Mexico reopened its energy market to outside producers in August for the first time in more than 75 years. Until now, private companies could only serve as contractors to the national hydrocarbon or electricity monopolies.
Mexicans formerly took pride in keeping a major natural resource in national hands. Pemex, the state petroleum monopoly, provided almost a third of federal revenues. Yet Pemex’s production began dropping in the mid-1990s. In 2013, the U.S. Energy Information Administration (EIA) predicted (PDF) that by 2025 Mexican oil production would plunge by more than 50 percent from 2010 levels, despite the presence of the equivalent of 450 billion barrels of oil in Mexico, on par with Saudi Arabia’s resources. On August 25, citing the reforms, the EIA predicted a turnaround in the decline over the next few years and a return to growth by 2025. Mexico is now on the verge of an oil and gas boom. Continue reading
In the middle of the evening rush hour last November 29 more than 1,000 London cyclists staged a “die-in” to protest the traffic deaths of fellow riders and to demand more investment in bike-friendly roads. London’s streets may have grown friendlier to cyclists since the 2010 introduction of its Barclays Cycle Hire bike-sharing system but according to those at the protest, London is still too dangerous. The hundreds of cities that have launched bicycle-sharing systems in the last decade offer similar reasons for doing it: Bicycling reduces car traffic and pollution in city centers and is healthy exercise. But although all road-users benefit from less-crowded streets, a recent study suggests that the health benefits of bike-sharing programs depend on who is doing the riding.London’s bike-sharing program had registered 191,702 users at last count. Public health researcher James Woodcock at the University of Cambridge in England and his colleagues imagined, and calculated, how those riders lives might have been different had they not used the bikes. They examined data from 2.1 million hours of use between April 2011 and March 2012 and compared the health impact of those 2.1 million hours with the alternatives: more walking, public transit use or driving. To their surprise, the team reports in the February 13 BMJ (British Medical Journal), the switch to cycling may not have been helpful for young women. The health benefits also seem to differ by age, with older riders of both genders gaining more benefits than younger ones.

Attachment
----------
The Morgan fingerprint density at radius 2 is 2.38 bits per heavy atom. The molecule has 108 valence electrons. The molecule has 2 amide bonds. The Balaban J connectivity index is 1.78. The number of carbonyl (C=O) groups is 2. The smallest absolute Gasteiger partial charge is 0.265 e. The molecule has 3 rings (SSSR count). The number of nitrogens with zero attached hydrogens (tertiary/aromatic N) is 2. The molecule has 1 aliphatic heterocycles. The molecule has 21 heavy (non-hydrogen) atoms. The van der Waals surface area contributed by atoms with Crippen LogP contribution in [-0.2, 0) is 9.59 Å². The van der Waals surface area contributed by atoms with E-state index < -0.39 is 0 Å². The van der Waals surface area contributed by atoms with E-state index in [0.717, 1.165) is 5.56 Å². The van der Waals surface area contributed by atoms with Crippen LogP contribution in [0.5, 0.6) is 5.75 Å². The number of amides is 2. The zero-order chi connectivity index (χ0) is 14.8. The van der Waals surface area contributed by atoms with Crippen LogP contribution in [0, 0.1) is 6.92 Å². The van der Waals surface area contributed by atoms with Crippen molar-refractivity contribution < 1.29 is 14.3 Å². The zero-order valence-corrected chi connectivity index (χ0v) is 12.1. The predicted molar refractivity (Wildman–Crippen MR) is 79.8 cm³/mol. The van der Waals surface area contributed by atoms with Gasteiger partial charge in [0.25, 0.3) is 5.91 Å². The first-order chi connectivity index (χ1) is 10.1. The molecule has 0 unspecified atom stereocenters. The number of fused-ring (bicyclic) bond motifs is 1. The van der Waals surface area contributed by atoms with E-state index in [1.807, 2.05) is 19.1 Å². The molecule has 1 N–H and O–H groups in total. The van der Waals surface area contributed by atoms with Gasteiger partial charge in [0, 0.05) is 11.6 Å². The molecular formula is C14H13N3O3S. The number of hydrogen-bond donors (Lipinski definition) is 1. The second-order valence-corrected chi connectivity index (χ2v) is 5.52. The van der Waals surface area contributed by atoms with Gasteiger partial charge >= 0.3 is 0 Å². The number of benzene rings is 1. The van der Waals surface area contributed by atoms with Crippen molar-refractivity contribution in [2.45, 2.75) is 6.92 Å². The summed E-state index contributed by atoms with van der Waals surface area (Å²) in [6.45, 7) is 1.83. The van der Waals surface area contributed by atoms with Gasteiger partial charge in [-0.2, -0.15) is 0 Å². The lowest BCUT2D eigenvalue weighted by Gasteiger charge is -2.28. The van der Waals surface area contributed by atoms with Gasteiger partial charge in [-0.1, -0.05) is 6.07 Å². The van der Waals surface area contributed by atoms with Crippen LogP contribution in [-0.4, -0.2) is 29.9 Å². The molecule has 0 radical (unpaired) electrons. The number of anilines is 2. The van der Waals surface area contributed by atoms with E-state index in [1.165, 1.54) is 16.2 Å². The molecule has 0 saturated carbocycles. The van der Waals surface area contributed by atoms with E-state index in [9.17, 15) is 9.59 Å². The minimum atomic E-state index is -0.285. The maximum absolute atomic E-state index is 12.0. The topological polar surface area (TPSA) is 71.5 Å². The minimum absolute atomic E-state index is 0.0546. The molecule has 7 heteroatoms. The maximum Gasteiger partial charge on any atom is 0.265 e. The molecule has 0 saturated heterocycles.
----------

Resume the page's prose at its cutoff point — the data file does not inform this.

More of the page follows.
My cousin Guillermo Cassinello Toscano was on the train that derailed in Santiago de Compostela, Spain, last week when it went around a bend at twice the speed limit. Cassinello heard a loud vibration and then a powerful bump and then found himself surrounded by bloody bodies in wagon number nine. Shaking, he escaped the wreckage through either a door or a hole in the train—he cannot recall—then sat amid the smoke and debris next to the track and began to cry. Seventy-nine passengers died. Continue reading
The driver of the high-speed train that derailed July 25 at a sharp curve in Santiago de Compostela, Spain, killing at least 80 passengers and injuring 130 more, told controllers he took the curve at around 190 kilometers per hour, despite an 80 kph speed limit. He survived the crash and is now under investigation by local authorities. Even if the driver turns out to have been responsible for speeding, rail passengers might wonder what else had to fail in the safety system to allow one man’s error to harm so many people. Continue reading